Five Reasons Why Studying Abroad and Interning Abroad are Night and Day

Amanda Hagy is a student at University of North Carolina Wilmington. She is an ISA Featured Blogger and is studying abroad with ISA Internships in Dublin, Ireland.

Preparing and pursuing interning abroad has been an eye-opening experience that has broadened my individual, social, and professional perspective through my time working at the Young Social Innovators (YSI) in Dublin, Ireland. I have learned a range of lessons along the way that have added to my outlook since my last time abroad studying in Sydney, Australia.

1. ‘Life does not slow down; you just need to learn to adjust with it.’

The most significant difference that I noticed with my second time abroad has been the lack of flexibility to spontaneously take long weekend trips while working a structured nine-to-five. In Sydney, most of us tended only to have class three days a week. The open availability allowed for time to travel and the ability to plan our semester. During an eight-week internship working forty-hours a week, you not only tend to be exhausted by Friday but on top of this, you are limited to two full days to travel. While the idea of, ‘seeing it all,’ seems great learning to prioritize a few trips mixed with weekends to recharge and take advantage of everything Dublin has had to offer has genuinely enriched my experience.

A landscape photo capturing Howth a small town and traditional hiking spot for Dublin natives.

 2. Interning Abroad is a Real Professional Opportunity

Before I began my internship, I prepared and interviewed for weeks. Nonetheless, I initially expected something more like a two-month vacation before graduation rather than a serious position. Little did I know the moment I started at the Young Social Innovators I would be hitting the ground running with market research, content creation, public relations preparations, conducting interviews, attending events, and so much more. In some ways, I have done more in my eight-weeks than in a typical semester back home in the states.

My recommendation is to take an internship, abroad or domestic, seriously because you never know what will come out of it. For instance, I was lucky enough to have been offered an opportunity to extend my time at YSI for a short-term period outside of my initial commitment. Due to immigration restraints and personal roadblocks I respectively chose to decline; however, it reminded me that every experience can turn into a potential opportunity.

3. Studying Abroad and Interning Abroad Are Night and Day

A year ago, when I studied abroad in Sydney, Australia it was the beginning of my junior year. At the time, graduation was in the distant future, I had just turned twenty-one, and I was living each day for the memories. Not to say that an internship aboard is not still a period of amazing moments and surreal times, but many who are interning abroad are graduating seniors.

Priorities such as thinking ahead, networking, and attempting to produce a near flawless resume consume your free time during the week more than ever before. While pursuing your internship you are working a full-time job and simultaneously preparing for other professional opportunities in the coming future. It’s important to stay dedicated and make the most of the little time you are allocated in order to succeed.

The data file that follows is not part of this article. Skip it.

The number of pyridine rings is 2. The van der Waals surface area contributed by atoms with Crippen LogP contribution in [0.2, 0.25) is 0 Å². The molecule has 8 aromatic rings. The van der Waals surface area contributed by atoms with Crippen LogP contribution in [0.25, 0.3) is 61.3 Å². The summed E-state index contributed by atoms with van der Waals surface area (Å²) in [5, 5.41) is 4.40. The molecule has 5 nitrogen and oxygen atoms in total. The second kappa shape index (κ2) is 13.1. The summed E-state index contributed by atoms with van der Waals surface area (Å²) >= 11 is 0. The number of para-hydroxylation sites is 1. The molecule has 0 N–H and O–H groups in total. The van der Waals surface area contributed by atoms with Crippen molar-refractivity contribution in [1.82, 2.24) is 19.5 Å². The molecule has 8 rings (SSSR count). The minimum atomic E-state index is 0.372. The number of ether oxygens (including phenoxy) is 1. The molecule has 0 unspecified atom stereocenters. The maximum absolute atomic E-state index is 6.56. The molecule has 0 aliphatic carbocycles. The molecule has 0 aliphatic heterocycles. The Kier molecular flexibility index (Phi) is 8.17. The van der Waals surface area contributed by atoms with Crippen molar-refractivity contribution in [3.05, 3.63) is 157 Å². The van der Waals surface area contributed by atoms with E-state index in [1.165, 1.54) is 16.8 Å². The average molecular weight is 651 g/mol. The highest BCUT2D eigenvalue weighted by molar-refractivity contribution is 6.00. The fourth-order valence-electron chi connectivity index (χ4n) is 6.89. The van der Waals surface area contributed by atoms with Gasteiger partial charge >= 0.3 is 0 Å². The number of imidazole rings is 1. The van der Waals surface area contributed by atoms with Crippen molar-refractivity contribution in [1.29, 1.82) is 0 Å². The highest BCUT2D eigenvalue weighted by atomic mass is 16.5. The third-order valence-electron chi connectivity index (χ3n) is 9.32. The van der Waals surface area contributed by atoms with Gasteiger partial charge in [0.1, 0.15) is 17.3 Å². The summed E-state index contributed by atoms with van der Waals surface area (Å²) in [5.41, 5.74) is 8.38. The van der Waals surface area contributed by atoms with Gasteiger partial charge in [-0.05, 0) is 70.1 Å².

A photo taken during a weekend trip to the Dingle Peninsula in Western Ireland.

4. ‘Closed Mouths Do Not Get Fed’

My mom always tells the same story about the time she dropped me off at daycare, when I told her I wanted to go in alone and that it was, “my time.” While independence is rooted in my personality, it is can be a learned trait. For instance, a few weeks ago I was confused on instructions my boss had sent me in connection to piecing together content for an Irish Secondary School program I was unfamiliar with. After initially attempting to research the answer with no luck, I decided to communicate with her directly. I expressed my confusion and she steered me in the right direction. While your supervisors obviously want you to succeed, no one is going to coddle and hold your hand. You have to learn to open your mouth, because as a mentor of mine once said closed mouths do not get fed.

Portrait photo taken at our YSI Speak-Out tour event that showcases young Irish students across the country and the social projects they work all year to create.

5. Document Your Experience

A tip that I like to tell anyone looking to travel is to write or create something that showcases their experiences in some way. When I was in Sydney, I picked up a small ‘kangaroo,’ notepad that I have been collaborating, “one favorite memory,” from every country and destination I have gotten to see. The notepad reminds me of all the reasons I love to travel, aides in self-reflection, and has helped me in discovering writing topics to increase my professional portfolio. When I interviewed for my position with YSI, I had included a portfolio containing the ISA published blogs I wrote while in Sydney. In the middle of my internship, my supervisor in a one-on-one meeting said that my blogs from Sydney were a deciding factor to take me on at YSI. Initially, blogging, for me began as something I did because I always have loved writing and over time my passion has turned into real opportunities and potentially could be someone else’s next break too.

Your Discovery. Our People… The World Awaits.

Author: Amanda Marie Hagy

Live in the moment. Just a young female trying to live out her dreams, break the barriers of comfort zone and inequalities, and attempt to improve our world.

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